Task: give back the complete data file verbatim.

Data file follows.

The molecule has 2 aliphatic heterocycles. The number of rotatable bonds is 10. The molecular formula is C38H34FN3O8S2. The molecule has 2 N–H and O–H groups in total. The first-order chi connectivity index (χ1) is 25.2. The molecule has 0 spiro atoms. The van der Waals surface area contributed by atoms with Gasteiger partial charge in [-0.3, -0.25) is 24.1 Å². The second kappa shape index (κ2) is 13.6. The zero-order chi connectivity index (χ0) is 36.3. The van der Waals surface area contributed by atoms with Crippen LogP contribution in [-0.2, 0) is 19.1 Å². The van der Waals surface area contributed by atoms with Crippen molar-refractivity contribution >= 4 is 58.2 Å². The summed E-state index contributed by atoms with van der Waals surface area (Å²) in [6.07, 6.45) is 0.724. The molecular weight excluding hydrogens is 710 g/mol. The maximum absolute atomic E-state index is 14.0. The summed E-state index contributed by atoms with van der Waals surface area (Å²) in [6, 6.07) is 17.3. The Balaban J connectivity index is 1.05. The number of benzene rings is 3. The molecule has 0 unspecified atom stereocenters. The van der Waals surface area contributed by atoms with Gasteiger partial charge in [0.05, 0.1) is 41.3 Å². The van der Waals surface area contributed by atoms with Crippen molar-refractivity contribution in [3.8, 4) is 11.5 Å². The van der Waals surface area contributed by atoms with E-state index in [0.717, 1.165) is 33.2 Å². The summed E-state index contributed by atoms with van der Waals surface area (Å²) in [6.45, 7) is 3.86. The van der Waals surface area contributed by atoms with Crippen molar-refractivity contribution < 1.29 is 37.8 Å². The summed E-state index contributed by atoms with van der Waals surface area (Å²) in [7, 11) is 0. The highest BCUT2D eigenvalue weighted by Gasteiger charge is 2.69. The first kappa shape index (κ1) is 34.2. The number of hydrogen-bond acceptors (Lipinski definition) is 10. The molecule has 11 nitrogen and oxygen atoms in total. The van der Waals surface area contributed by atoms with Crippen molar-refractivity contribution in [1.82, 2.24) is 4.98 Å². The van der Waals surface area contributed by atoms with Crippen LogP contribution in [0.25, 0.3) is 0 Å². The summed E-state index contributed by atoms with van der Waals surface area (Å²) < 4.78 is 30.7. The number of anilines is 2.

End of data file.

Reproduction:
The molecule has 2 aliphatic heterocycles. The number of rotatable bonds is 10. The molecular formula is C38H34FN3O8S2. The molecule has 2 N–H and O–H groups in total. The first-order chi connectivity index (χ1) is 25.2. The molecule has 0 spiro atoms. The van der Waals surface area contributed by atoms with Gasteiger partial charge in [-0.3, -0.25) is 24.1 Å². The second kappa shape index (κ2) is 13.6. The zero-order chi connectivity index (χ0) is 36.3. The van der Waals surface area contributed by atoms with Crippen LogP contribution in [-0.2, 0) is 19.1 Å². The van der Waals surface area contributed by atoms with Crippen molar-refractivity contribution >= 4 is 58.2 Å². The summed E-state index contributed by atoms with van der Waals surface area (Å²) in [6.07, 6.45) is 0.724. The molecular weight excluding hydrogens is 710 g/mol. The maximum absolute atomic E-state index is 14.0. The summed E-state index contributed by atoms with van der Waals surface area (Å²) in [6, 6.07) is 17.3. The Balaban J connectivity index is 1.05. The number of benzene rings is 3. The molecule has 0 unspecified atom stereocenters. The van der Waals surface area contributed by atoms with Gasteiger partial charge in [0.05, 0.1) is 41.3 Å². The van der Waals surface area contributed by atoms with Crippen molar-refractivity contribution in [3.8, 4) is 11.5 Å². The van der Waals surface area contributed by atoms with E-state index in [0.717, 1.165) is 33.2 Å². The summed E-state index contributed by atoms with van der Waals surface area (Å²) in [6.45, 7) is 3.86. The van der Waals surface area contributed by atoms with Crippen molar-refractivity contribution < 1.29 is 37.8 Å². The summed E-state index contributed by atoms with van der Waals surface area (Å²) in [7, 11) is 0. The highest BCUT2D eigenvalue weighted by Gasteiger charge is 2.69. The first kappa shape index (κ1) is 34.2. The number of hydrogen-bond acceptors (Lipinski definition) is 10. The molecule has 11 nitrogen and oxygen atoms in total. The van der Waals surface area contributed by atoms with Crippen molar-refractivity contribution in [1.82, 2.24) is 4.98 Å². The van der Waals surface area contributed by atoms with Crippen LogP contribution in [0.25, 0.3) is 0 Å². The summed E-state index contributed by atoms with van der Waals surface area (Å²) < 4.78 is 30.7. The number of anilines is 2.